Electrophysiological and molecular characterization of the parasubiculum


  • R.P. Sammons
  • D. Parthier
  • A. Stumpf
  • D. Schmitz


  • Journal of Neuroscience


  • J Neurosci 39 (45): 8860-8876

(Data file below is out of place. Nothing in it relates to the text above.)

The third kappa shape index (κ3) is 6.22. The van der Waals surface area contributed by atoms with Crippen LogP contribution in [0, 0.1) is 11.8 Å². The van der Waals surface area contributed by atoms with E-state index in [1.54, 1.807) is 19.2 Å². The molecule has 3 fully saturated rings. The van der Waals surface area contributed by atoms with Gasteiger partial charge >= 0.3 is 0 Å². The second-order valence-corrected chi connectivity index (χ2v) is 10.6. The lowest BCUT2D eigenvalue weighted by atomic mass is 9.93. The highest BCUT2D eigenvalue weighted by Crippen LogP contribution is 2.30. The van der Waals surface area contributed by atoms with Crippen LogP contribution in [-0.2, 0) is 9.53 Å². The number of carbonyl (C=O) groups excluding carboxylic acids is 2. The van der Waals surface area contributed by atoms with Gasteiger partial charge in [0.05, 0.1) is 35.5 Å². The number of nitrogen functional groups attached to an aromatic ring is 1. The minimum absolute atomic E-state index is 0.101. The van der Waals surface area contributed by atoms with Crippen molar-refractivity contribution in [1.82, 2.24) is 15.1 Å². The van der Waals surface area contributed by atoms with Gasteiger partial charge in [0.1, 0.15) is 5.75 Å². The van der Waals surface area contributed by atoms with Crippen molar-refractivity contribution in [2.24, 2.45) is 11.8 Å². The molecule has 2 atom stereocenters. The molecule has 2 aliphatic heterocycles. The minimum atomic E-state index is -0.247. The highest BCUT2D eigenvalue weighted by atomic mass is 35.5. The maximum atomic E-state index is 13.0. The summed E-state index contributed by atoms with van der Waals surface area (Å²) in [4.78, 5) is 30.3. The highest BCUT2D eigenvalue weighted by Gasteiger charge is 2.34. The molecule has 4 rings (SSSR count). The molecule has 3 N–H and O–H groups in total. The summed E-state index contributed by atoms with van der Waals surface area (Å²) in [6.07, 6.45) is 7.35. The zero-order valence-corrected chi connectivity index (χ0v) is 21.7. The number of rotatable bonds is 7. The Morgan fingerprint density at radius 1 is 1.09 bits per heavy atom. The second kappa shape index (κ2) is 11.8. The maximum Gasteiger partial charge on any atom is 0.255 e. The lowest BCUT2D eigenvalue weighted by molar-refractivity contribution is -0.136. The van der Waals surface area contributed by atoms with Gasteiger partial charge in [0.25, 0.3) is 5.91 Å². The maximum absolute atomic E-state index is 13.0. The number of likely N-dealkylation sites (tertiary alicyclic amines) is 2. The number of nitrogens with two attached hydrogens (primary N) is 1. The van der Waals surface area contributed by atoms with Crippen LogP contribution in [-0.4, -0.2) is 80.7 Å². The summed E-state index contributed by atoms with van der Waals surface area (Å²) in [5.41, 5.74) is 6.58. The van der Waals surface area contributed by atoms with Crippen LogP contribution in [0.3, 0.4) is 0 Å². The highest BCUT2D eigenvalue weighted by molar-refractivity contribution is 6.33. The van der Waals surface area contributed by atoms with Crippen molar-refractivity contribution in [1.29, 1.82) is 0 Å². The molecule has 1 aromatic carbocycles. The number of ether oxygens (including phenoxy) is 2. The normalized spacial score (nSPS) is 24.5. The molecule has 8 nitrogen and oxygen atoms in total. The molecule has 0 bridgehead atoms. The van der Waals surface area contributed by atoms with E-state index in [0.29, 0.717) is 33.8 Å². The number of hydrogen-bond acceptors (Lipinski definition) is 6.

• The parahippocampal region is thought to be critical for memory and spatial navigation. Within this region lies the parasubiculum, a small structure that exhibits strong theta modulation, contains functionally specialised cells and projects to layer II of the medial entorhinal cortex (MEC). Thus, it is uniquely positioned to influence firing of spatially modulated cells in the MEC and play a key role in the internal representation of the external environment. However, the basic neuronal composition of the parasubiculum remains largely unknown, and its border with the MEC is often ambiguous. We combine electrophysiology and immunohistochemistry in adult mice (both sexes) to define first, the boundaries of the parasubiculum, and second, the major cell types found in this region. We find distinct differences in the colabelling of molecular markers between the parasubiculum and the MEC, allowing us to clearly separate the two structures. Moreover, we find distinct distribution patterns of different molecular markers within the PaS, across both superficial-deep and dorsal-ventral axes. Using unsupervised cluster analysis, we find that neurons in the parasubiculum can be broadly separated into three clusters based on their electrophysiological properties, and that each cluster corresponds to a different molecular marker. We demonstrate that while the PaS aligns structurally to some to general cortical principals, it also shows divergent features in particular in contrast to the MEC. This work will form an important basis for future studies working to disentangle the circuitry underlying memory and spatial navigation functions of the parasubiculum.We identify the major neuron types in the parasubiculum using immunohistochemistry and electrophysiology, and determine their distribution throughout the PaS. We find that the neuronal composition of the parasubiculum differs considerably in comparison to the neighbouring medial entorhinal cortex. Both regions are involved in spatial navigation. Thus, our findings are of importance for unravelling the underlying circuitry of this process and for determining the role of the parasubiculum within this network.